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1  
I would be cautious about naively sticking single quotes around the output of json_encode. The contents of the JSON could contain a single quote that, when printed, would terminate the string prematurely. If you're going to wrap it in a string, you'd want to escape any single quotes first. – Colin M Apr 18 '14 at 2:43
1  
Yes, absolutely, that was coming in an edit. :) – JAAulde Apr 18 '14 at 2:44
    
Good call :) - thanks – Colin M Apr 18 '14 at 2:44
1  
Thank you, this is the clarification I was looking for. – Recovering Nerdaholic Apr 19 '14 at 3:09

JSON is valid Javascript already, so JSON.parse is not needed here. The following should work without a problem:

<script>
var obj = <?php echo json_encode(array('test123', 'test456')); ?>;
</script>

This will result in the following source on the page (which is perfectly valid JSON and Javascript):

<script>
var obj = ["test123", "test456"];
</script>

Direct Answer: Since the above doesn't technically answer your question, JSON.parse is intended to work with strings. You're not giving it a string, you're giving it an object (since, again, JSON is valid javascript). JSON.parse should work fine, if you actually put the value in single quotes, but you'll need to make sure it's escaped properly (single quotes inside of single quotes will obviously cause problems). But I would avoid dealing with the JSON as a string, given that it's unnecessary in this case.

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Oh... then why have I been running JSON.parse on every json_encoded string I pass via an AJAX response? And furthermore, why does it then work? – Recovering Nerdaholic Apr 18 '14 at 2:38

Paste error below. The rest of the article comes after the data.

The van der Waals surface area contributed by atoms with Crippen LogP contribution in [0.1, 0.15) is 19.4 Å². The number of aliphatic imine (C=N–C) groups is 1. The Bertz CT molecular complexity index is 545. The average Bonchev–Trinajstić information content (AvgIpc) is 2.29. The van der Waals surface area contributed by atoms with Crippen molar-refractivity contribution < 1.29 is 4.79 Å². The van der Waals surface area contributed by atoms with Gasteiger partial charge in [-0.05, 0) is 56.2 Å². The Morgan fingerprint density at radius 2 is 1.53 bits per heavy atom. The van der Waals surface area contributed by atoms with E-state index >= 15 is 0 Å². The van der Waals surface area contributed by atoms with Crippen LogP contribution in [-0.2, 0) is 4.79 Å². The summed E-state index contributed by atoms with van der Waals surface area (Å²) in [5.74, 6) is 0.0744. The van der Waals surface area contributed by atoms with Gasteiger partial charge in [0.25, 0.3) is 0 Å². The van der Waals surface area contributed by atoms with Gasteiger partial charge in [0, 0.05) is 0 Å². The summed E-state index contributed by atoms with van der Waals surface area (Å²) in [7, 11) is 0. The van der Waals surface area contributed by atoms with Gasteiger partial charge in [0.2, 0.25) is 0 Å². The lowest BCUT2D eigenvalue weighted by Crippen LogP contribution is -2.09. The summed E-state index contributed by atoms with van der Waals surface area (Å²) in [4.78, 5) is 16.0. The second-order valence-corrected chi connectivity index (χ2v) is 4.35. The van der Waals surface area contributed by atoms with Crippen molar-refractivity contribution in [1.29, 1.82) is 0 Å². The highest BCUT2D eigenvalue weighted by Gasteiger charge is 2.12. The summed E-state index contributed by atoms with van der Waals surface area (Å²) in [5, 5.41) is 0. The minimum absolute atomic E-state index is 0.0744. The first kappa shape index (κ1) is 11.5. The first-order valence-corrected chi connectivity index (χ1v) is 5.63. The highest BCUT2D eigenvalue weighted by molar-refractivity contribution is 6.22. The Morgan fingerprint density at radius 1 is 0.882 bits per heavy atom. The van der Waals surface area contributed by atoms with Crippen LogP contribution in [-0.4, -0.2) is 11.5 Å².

1  
AJAX responses are a bit different. When you receive an AJAX response, the response is delivered to the client as a string. That must be JSON.parsed (the browser doesn't do it for you automatically). When you're echoing something from PHP, however, as far as the browser is concerned, this is identical to just having: var obj = ['test123', 'test456']; hardcoded on the page. It doesn't know that it came from your PHP script. – Colin M Apr 18 '14 at 2:39

I think you have to put the PHP output between quotes ""

Try this:

<script>
    JSON.parse("<?php echo json_encode(array('test123', 'test456')); ?>");
</script>
share|improve this answer
    
This will cause a syntax error as JSON contains double quotes and the string started by your first added quote would be terminated early. – JAAulde Apr 18 '14 at 2:49
    
I think you should rethink what you're doing. It's a very bad practice mixing PHP with Javascript or HTML. That doesn't respect the MVC pattern – Eduardo Apr 18 '14 at 3:03
    
While I agree that outputting JavaScript with PHP is messy, unmaintainable, and very error prone, I will disagree with your reasoning for saying it shouldn't be done. MVC is not the only pattern in programming. No one is bound to such a pattern in all contexts in all projects. – JAAulde Apr 18 '14 at 3:06